Title of Oral/Poster Presentation

Suicide Prevention in Secondary Schools

Presenter Information

Justin Vance, Utah State University

Class

Article

College

Emma Eccles Jones College of Education and Human Services

Department

School of Teacher Education and Leadership

Presentation Type

Oral Presentation

Abstract

To aid teachers with intense time constraints, the following summary includes the bolded, most important points in the paper Thank you for caring about your students; by doing more than just teaching your content, you will change lives and may save some Teachers are not responsible for student suicide; we carry enough responsibility already Genuine, assertive communication of confidence and support fosters the safe environment needed Improvements to how we view and speak about suicide can help reshape how young people think about it As young men lose what they care about in pursuit of popular disinterest they lose what attaches them to life The attachment of grades to self-worth, which students may do naturally, is more likely to project self-worth onto grades rather than increase grades in an effort to improve self-worth Prevent suicide risk by implementing practices that promote positive self-esteem The student could feel "stuck," a "failure," unable to see the possibility of something changing in the future, because the brain in crisis can only register what it knows right now. Negative thought patterns, if perceived in students' behaviors, can indicate a student's level of suicidal intent Besides contacting others for help, a Teacher who wants to intervene can ask the student directly and empathetically about suicidal thoughts or intent Students who are close to someone who has attempted suicide or died by suicide are more likely to experience suicidal thoughts and depression related to the trauma Experts recommend heavily monitoring high risk students for at least 6 months after another student's suicidal event By differentiating between sadness and depression or other toxic emotional experiences, students will be enabled to experience the grief necessary to cope healthily with their loss While you may want to aid students by more than "just" helping them get help, the key person in my survival was the one who did that: she helped me get help.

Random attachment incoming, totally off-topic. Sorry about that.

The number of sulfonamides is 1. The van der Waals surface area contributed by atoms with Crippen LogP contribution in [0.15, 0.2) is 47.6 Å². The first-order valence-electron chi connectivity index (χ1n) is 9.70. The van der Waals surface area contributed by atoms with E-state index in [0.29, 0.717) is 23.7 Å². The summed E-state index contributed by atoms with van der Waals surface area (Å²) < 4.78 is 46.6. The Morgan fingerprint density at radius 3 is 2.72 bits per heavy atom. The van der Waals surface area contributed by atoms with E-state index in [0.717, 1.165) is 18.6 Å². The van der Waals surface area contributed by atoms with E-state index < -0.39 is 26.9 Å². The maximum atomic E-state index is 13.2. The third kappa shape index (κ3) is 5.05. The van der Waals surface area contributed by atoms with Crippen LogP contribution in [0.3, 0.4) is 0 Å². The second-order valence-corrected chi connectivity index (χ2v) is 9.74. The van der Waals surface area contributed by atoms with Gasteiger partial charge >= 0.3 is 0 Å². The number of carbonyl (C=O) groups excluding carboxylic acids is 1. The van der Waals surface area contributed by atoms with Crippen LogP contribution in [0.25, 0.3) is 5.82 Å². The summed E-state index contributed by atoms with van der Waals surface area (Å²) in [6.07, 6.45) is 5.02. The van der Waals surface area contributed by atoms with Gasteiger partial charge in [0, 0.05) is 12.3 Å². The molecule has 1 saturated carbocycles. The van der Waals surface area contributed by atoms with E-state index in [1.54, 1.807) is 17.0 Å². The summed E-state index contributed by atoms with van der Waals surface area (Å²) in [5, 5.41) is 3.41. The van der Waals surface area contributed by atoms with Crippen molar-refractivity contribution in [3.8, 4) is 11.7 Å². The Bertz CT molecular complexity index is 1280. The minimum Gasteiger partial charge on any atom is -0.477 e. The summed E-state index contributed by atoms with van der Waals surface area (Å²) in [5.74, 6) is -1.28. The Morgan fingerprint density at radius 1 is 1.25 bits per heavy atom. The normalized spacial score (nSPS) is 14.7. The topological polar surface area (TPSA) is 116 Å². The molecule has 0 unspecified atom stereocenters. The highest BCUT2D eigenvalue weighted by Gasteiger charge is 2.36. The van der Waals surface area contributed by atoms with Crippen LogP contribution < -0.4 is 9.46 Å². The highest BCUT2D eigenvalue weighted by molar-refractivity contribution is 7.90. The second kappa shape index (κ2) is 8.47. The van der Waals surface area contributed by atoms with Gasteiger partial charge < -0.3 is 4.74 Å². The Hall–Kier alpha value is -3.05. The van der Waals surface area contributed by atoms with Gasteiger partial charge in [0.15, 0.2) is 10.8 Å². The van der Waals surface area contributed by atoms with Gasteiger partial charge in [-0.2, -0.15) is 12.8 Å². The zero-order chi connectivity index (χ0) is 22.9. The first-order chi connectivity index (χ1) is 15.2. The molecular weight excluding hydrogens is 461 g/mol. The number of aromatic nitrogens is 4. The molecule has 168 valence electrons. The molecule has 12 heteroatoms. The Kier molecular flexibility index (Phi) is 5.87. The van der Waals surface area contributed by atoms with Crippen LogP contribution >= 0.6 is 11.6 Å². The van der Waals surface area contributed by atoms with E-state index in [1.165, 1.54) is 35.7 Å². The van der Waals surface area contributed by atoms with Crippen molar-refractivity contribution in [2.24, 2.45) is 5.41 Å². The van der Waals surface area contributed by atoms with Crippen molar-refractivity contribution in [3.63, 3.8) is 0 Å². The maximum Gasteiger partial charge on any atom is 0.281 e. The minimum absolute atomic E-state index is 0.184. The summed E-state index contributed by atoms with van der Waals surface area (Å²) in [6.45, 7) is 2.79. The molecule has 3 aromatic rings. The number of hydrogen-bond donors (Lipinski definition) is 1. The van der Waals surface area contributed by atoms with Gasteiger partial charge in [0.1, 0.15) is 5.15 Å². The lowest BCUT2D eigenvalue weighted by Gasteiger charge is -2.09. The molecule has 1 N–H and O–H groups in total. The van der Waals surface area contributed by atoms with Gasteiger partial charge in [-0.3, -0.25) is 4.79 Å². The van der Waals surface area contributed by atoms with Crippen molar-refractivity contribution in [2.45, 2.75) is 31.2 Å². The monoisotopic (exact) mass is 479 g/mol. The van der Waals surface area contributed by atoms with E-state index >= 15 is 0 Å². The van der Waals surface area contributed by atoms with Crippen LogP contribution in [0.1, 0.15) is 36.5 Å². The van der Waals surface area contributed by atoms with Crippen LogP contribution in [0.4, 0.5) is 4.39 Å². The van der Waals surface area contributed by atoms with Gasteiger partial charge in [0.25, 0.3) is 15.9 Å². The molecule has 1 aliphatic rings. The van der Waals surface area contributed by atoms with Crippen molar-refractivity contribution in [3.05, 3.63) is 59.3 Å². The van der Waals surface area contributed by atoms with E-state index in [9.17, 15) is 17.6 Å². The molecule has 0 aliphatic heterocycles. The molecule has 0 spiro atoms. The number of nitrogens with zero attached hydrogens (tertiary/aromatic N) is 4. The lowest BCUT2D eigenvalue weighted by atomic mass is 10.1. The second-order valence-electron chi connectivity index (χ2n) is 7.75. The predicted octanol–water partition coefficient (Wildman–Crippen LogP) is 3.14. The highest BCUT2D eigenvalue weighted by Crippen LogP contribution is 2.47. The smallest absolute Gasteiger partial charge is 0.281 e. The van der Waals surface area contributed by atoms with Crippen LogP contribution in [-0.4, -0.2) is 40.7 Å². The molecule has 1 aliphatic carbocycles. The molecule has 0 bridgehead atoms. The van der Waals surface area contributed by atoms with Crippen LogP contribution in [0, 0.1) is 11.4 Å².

Location

Room 155

Start Date

4-10-2019 1:30 PM

End Date

4-10-2019 2:45 PM

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Apr 10th, 1:30 PM Apr 10th, 2:45 PM

Suicide Prevention in Secondary Schools

Room 155

To aid teachers with intense time constraints, the following summary includes the bolded, most important points in the paper Thank you for caring about your students; by doing more than just teaching your content, you will change lives and may save some Teachers are not responsible for student suicide; we carry enough responsibility already Genuine, assertive communication of confidence and support fosters the safe environment needed Improvements to how we view and speak about suicide can help reshape how young people think about it As young men lose what they care about in pursuit of popular disinterest they lose what attaches them to life The attachment of grades to self-worth, which students may do naturally, is more likely to project self-worth onto grades rather than increase grades in an effort to improve self-worth Prevent suicide risk by implementing practices that promote positive self-esteem The student could feel "stuck," a "failure," unable to see the possibility of something changing in the future, because the brain in crisis can only register what it knows right now. Negative thought patterns, if perceived in students' behaviors, can indicate a student's level of suicidal intent Besides contacting others for help, a Teacher who wants to intervene can ask the student directly and empathetically about suicidal thoughts or intent Students who are close to someone who has attempted suicide or died by suicide are more likely to experience suicidal thoughts and depression related to the trauma Experts recommend heavily monitoring high risk students for at least 6 months after another student's suicidal event By differentiating between sadness and depression or other toxic emotional experiences, students will be enabled to experience the grief necessary to cope healthily with their loss While you may want to aid students by more than "just" helping them get help, the key person in my survival was the one who did that: she helped me get help.